Gardening Articles: Flowers :: Annuals

All About Cloches (page 2 of 2)

by Lee Reich

Cloche Considerations

In my garden, I use cloches in many ways. Obviously, they provide great protection for any newly planted seedlings, but they also protect mature plants in fall. My bell-shaped glass cloche offers winter protection to my one sea kale (Crambe maritima), a perennial that is both ornamental and edible but borderline hardy in my garden. Where the climate is too cool to ripen peppers or eggplants, they can bask all season long in a large lantern cloche.

When selecting a cloche, one point to consider is how airtight it is. The less permeable a cloche is, the warmer the trapped air remains on cold nights. On the other hand, airtight cloches demand more attention to prevent overheating and possible death to your plants. I generally opt to forgo a few degrees of cold protection for the freedom of leaving my cloches almost unattended. This means leaving a block that vents an individual cloche in place overnight or leaving the top open.

If you live in snow country and are planning to protect vegetables well into winter, also consider how well your cloches will stand up under the weight of snow. Waxed-paper Hot Kaps will be crushed in a snowstorm, whereas glass or rigid plastic cloches such as the Aqua Dome can withstand an early winter snow.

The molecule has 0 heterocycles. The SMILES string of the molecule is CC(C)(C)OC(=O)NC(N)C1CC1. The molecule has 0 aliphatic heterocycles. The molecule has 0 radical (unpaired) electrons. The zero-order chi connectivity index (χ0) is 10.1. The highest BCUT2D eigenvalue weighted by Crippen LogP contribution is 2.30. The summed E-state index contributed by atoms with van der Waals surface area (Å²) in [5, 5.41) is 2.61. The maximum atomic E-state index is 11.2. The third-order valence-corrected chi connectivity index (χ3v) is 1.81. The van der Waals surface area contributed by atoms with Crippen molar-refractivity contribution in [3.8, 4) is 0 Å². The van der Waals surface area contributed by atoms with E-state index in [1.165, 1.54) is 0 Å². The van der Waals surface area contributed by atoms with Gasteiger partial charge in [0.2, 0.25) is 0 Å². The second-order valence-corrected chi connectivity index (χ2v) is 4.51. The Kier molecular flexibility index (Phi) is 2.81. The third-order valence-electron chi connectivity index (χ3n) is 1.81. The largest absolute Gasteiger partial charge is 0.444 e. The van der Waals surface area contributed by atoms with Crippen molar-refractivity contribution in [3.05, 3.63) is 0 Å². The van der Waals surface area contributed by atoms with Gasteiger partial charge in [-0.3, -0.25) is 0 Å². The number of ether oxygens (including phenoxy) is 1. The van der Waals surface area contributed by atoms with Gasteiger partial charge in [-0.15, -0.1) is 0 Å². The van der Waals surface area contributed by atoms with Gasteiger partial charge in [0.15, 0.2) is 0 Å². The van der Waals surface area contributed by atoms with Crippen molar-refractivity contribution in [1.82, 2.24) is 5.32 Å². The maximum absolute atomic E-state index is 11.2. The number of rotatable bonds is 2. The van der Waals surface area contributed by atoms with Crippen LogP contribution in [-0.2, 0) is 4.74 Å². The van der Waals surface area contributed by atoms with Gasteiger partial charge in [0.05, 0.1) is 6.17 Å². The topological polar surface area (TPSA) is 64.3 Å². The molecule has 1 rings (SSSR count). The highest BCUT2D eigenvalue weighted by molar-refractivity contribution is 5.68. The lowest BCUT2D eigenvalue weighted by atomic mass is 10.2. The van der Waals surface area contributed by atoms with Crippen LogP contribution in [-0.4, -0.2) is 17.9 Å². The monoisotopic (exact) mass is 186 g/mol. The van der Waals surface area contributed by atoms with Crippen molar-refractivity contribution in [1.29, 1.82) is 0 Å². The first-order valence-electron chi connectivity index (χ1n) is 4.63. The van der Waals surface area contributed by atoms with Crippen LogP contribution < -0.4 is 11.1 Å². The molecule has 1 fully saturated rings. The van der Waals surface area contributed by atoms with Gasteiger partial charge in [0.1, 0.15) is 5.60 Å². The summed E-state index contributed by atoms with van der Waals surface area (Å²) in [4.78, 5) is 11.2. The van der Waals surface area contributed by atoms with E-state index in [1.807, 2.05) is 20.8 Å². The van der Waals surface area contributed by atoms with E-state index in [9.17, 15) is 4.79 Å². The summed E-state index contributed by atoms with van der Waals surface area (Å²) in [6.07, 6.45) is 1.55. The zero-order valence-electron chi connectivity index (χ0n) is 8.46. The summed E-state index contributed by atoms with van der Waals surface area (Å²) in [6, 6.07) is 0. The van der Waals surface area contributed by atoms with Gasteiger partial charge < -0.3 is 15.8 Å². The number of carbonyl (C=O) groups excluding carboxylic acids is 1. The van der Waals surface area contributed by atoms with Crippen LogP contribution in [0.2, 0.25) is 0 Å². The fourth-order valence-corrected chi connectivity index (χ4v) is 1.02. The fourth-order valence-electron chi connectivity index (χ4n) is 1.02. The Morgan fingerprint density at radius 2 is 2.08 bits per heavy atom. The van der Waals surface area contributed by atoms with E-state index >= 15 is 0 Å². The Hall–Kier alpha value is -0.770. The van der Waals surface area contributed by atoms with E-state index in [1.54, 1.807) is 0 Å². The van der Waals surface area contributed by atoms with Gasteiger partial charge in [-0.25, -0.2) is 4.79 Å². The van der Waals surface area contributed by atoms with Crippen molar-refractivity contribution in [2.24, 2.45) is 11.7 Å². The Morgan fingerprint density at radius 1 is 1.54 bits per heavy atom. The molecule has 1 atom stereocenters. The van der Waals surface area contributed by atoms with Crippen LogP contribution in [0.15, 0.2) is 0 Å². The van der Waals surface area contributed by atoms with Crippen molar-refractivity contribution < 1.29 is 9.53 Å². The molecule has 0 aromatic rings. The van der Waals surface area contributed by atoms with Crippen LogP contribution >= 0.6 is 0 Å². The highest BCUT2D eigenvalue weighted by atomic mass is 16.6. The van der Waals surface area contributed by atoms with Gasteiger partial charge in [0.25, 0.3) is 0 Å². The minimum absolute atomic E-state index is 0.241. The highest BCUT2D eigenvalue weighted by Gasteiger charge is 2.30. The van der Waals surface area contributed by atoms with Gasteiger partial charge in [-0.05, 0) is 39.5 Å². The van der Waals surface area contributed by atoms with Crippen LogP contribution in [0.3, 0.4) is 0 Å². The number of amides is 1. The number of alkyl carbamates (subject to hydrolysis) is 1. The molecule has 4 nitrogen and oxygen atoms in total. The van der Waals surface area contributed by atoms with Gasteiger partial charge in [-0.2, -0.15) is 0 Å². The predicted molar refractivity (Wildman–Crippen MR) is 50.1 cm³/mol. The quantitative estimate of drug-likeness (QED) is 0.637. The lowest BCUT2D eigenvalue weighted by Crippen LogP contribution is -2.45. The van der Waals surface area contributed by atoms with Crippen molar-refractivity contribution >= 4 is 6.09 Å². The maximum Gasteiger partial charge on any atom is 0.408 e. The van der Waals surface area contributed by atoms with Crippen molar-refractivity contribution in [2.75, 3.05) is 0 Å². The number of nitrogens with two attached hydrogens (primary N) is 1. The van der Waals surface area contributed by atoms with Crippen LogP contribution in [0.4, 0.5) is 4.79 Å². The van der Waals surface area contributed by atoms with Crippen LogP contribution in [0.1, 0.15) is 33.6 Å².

Consider also the material from which the cloche is made and its durability. Some cloches, such as Hot Kaps, last only one season. Lightweight plastics used to make Wall O' Waters, solar umbrellas, and tomato plant covers may last up to five years with proper care. Rigid polycarbonate plastics used to make the Aqua Dome and lantern cloches should last for many years, especially if the plastic has been treated with ultraviolet light inhibitors and the cloche is stored indoors out of the sun when not in use. Glass is forever -- if it doesn't crack first.

Finally, consider what you'll do with the cloches when they're not in use. If your garage is like mine, it's already overflowing with shovels, flats, rakes, and other garden-related items. You might not want to figure out what to do with a gardenful of glass bell jars. Hot Kaps, on the other hand, get tossed out after only one season. Rigid plastic cloches such as solar bells and Aqua Domes can be stacked. Wall O' Waters collapse when drained, solar umbrellas fold up like an umbrella and tomato plant covers unfold and store flat.

Visit the web site of garden consultant and writer Lee Reich at www.woodstocktimes.com/garden.htm.

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